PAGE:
A “Minor” Sin

There has been an awful lot on my mind, recently. So much that it has been difficult to pick something to write on. I suppose I will talk a bit about sin. Sin is a very two sided topic. On the one hand, even the smallest sin, all by itself, is enough for God to righteously send us to hell. On the other hand, God Himself became incarnate in Jesus Christ to bring to us salvation not only from the small sins but indeed from all sins. The path to salvation includes repentance. Repentance must be continuous, but it is always flawed as we are a flawed people. I want to share an anecdote about my process of repentance.

A couple weeks ago, a man came to my house asking if I had any special plans for home improvement projects. I mentioned that I did and what I wanted to do, so he said he’d send someone round to give me an estimate.

A few days later the second person came. It was as if he were selling vacuums. It was plain that every word this man spoke was a lie. He may have said a few true things, but it would only have been a coincidence. This was a full blown “Hard Sell”. He reminded me of a man who once tried to get me to join his pyramid scheme.

Now recently, a family member of mine had very serious health issues (By God’s grace this family member is now perfectly fine). I gave the lying salesman limited details of my relative’s health issues and told him that I had to get going that very moment. This was only partially true. On the one hand, a close family member did indeed have the health issues I mentioned to the liar, but on the other hand, he’d get along just fine without me and did not require any immediate attention. I just said that to get this liar out of my house. It worked. He scampered off. He tried to get me to reschedule, but I continued my deception and said that I didn’t have time for that. So far, no one has called back.

Initially, I was quite proud of myself, for my scheme. But soon, I realized that this was sin. I lied. I had told mostly truth, but I misrepresented its meaning and certainly, there was no need for me to leave my home at that moment as I implied there was. But then an interesting thing happened.

No one else could find any fault in my actions. When I mentioned that I shouldn’t have lied, I kept getting responses like “but he deserved it”, or “You didn’t really lie, you just told him true things in a way that it got him out of your house.” This is interesting. As to the first point, while I am no judge of such things, I would rather expect it’s true that this man deserved to be lied to. He was, after all, doing a lot of lying himself. But I don’t see me as righteous for carrying that out. In the scriptures, Nebuchadnezzar was used as God’s judgment on Judah to punish them for their sins. But that didn’t make Nebuchadnezzar a good guy. He was brutal in his conquest and that was probably a sin, even if God did use it for His own purposes.

As another illustration, I mentioned earlier that all sins are enough to make the sinner deserving of hell. So any sin makes a man worthy of death. We know that all are sinners, so it stands to reason that if I murdered someone, that person would have deserved to die anyway. The problem with this, is that it is not for me to hand out punishment or mercy. If I were to murder someone, I would be a murderer, guilty of an absolutely horrible sin. The fact that the victim’s sin warrants death is irrelevant because I am not God. This is an extremely long way of saying “Two wrongs don’t make a right”.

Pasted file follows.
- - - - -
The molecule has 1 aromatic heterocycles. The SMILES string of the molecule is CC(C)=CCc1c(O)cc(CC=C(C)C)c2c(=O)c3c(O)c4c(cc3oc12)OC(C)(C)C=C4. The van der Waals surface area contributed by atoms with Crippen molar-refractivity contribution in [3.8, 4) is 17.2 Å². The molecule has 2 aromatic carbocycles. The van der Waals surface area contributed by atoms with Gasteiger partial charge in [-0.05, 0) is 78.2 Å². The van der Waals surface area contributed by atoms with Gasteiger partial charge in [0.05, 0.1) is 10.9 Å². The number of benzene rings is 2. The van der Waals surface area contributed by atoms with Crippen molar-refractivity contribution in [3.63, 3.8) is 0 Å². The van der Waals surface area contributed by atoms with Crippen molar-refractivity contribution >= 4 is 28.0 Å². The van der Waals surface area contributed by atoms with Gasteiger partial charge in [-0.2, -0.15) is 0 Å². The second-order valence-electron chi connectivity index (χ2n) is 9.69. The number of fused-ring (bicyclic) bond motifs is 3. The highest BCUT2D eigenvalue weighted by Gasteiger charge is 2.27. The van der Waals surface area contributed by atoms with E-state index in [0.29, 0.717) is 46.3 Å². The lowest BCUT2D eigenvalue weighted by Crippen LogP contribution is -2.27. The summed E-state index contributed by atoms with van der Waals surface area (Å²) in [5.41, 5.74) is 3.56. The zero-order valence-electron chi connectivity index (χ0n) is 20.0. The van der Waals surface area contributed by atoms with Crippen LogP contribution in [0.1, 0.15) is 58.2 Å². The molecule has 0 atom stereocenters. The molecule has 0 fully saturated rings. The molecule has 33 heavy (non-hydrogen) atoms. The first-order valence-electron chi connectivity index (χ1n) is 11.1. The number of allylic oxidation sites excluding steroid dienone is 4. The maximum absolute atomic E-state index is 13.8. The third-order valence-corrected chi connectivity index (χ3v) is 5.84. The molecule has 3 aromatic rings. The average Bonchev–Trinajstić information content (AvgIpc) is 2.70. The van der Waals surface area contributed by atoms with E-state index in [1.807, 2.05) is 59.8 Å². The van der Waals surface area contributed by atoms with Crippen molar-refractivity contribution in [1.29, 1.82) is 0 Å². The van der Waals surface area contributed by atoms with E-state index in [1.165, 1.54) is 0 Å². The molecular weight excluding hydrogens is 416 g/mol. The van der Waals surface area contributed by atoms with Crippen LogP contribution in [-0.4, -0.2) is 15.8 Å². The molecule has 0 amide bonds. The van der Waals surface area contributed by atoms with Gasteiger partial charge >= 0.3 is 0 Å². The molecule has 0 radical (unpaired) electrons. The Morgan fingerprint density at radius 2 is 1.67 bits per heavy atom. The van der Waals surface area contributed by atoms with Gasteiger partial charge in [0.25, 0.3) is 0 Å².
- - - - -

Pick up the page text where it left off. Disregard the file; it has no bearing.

To the other point, then. It was said that I did not actually lie. Perhaps I am wrong here, but even if everything I said were technically true (which may be the case. I’m pretty good at avoiding outright falsity), the whole point of my communication was to create a non genuine reason to leave my house immediately and not deal with the liar. The fact is, if not for this guy in my house, I would not have left to go see my relative. If anything, I visited my relative because I had someone lying to me, not because my relative needed any support.

So what’s the point of all this? Even if I am right and I sinned, it’s probably a relatively minor sin. Why harp on it? I see this as a place in which I can grow and become a better man. If I sit and dwell on my sins and nothing else, I despair. There is no gain in despair and despondency. But if I see how horrible all my sins are, and see that even my common minor sins are absolutely horrible, I have an opportunity to reflect on Christ. I need to take that opportunity. Christ became incarnate and lived a perfect life, was murdered, and rose from the dead. He “Trampled down death by death”. The more horrible I realize my sin to be, the more glorious and exciting this truth of Christ’s resurrection is.

Another benefit is that if I am complacent in my sins, I do not better myself in any way. If I think it’s OK to lie to people, I won’t strive to be more truthful. This is extremely practical. I have no interest in remaining the same for my whole life. I’ve never really done that and it sounds miserable. I always want to become a better man. I want who I am today to be a better man that I was yesterday. I always want that. Often, I feel shame about silly things I did when I was younger. The shame probably isn’t the best thing to feel, but I’m encouraged that at any given point, I find myself from a year prior to be embarrassingly behind where I am now. That means I’m growing. How could I ever keep becoming better if I did not take an honest assessment of my own sins.

I may talk about my own sin a lot, but that’s not a reason to hate myself. It’s useful to my ambition to become a better man. In reality, I have done a lot of truly wonderful things for many people, by the grace of God. I need to remember that, too, and I even wrote a post about that. But the real growth happens in the desert.

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